Workshop Spotlight: Asad Faulwell and The Full Spectrum in Acrylic: color, mark making, surface & transparency

April 9, 2019

Posted In: Anderson Ranch General, Blog, Contemporary art, Interview, Painting and Drawing, Printmaking, Workshops

Tags: Anderson Ranch, Anderson Ranch Art Center, Asad Faulwell, Aspen, painting, Painting Workshops, Summer 2019, Workshops

Upcoming faculty and painter Asad Faulwell sat down to answer a few questions about his process and his 2019 Summer Workshop: The Full Spectrum in Acrylic: color, mark making, surface & transparency. This workshop takes place at the Ranch June 3 – 7. Read to find out more about his work, what he expects students to learn, and the purpose and effort behind his Algerian freedom fighter paintings.

  1. What are you most looking forward to about teaching your workshop here this summer? I really enjoy introducing the students to the work of contemporary artists.

Showing a student an artist that they did not know about before that really resonates with them is great. I plan to do short daily lectures introducing the class to a wide variety of contemporary painters. I also enjoy helping students solve technical problems with there work. Helping them find a solution that allows them to communicate through painting in the way that they want to is great.

  1. What can students expect from your workshop?

They can expect to pick up a toolbox of skills and tricks to help them become a better painter through daily demonstrations. They can also expect to be introduced to wide variety of different types of contemporary art through slide lectures. They can expect a lot of time to make work. I will do demos and lectures daily but I will make sure there is a lot of time to be in the studio making stuff.

  1. What is one thing you are hoping that students learn?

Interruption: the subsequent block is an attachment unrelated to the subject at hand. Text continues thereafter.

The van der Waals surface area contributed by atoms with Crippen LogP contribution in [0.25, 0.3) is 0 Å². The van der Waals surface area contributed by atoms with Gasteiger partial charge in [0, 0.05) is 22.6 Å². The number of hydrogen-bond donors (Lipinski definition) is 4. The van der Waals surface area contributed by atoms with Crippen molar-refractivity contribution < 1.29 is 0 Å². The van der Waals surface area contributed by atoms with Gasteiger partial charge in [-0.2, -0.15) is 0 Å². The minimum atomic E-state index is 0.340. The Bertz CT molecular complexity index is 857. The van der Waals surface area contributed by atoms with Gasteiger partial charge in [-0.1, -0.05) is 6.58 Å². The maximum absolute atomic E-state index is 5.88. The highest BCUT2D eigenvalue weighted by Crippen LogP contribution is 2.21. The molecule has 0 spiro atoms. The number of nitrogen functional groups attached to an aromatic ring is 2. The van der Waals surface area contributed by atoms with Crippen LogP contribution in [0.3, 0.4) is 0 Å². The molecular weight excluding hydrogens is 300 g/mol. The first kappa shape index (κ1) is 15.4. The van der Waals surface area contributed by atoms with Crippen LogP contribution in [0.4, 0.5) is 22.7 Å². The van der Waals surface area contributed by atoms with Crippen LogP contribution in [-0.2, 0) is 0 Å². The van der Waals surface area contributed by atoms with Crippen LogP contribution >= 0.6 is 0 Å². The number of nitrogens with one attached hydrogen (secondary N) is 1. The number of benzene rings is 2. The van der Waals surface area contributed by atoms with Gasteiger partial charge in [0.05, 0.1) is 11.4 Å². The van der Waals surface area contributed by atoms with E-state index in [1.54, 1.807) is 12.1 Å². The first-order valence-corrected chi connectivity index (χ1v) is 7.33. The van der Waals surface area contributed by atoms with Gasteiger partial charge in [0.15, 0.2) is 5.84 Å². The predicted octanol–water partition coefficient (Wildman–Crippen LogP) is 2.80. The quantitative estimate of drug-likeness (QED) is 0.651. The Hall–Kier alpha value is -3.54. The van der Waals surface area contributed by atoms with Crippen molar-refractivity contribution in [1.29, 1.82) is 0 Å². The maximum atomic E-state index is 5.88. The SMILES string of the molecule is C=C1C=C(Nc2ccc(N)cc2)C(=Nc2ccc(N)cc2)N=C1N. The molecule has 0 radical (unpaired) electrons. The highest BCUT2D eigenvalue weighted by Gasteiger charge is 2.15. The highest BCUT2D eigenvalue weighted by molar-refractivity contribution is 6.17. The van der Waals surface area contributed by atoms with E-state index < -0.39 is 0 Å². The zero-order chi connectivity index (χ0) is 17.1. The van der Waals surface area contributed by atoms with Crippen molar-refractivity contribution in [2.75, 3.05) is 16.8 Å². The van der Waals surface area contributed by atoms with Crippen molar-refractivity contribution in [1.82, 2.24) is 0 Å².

In addition to picking up some technical tricks and skills I hope that students learn the value of taking calculated risks in there work. I hope that they learn the value of stepping outside of your comfort zone when it comes to paintings and art making. I also hope they find a contemporary artist or two that they like that they did not previously know about.

  1. You have taught at the Ranch before, what keeps bringing you back?

I taught at the Ranch last year and had a great teaching experience. The class was full of inquisitive and talented students It is also a beautiful place and quite a nice departure from my normal studio practice.

  1. I’ve read accounts about how you came to painting through abstract expressionism and gestural painting.

Where does that history find a place in your work? At this point I think there is little of that initial influence left in the work. Probably the main thing would be that I loved to create texture with thick paint in the older work and I still love to work with texture although now that is done primarily through mixed media. That being said gestural painting has been coming back in small doses in my newer work.

  1. Your paintings are often filled with dense patterns, structures and imagery. Where do these patterns and colors come from?   ‘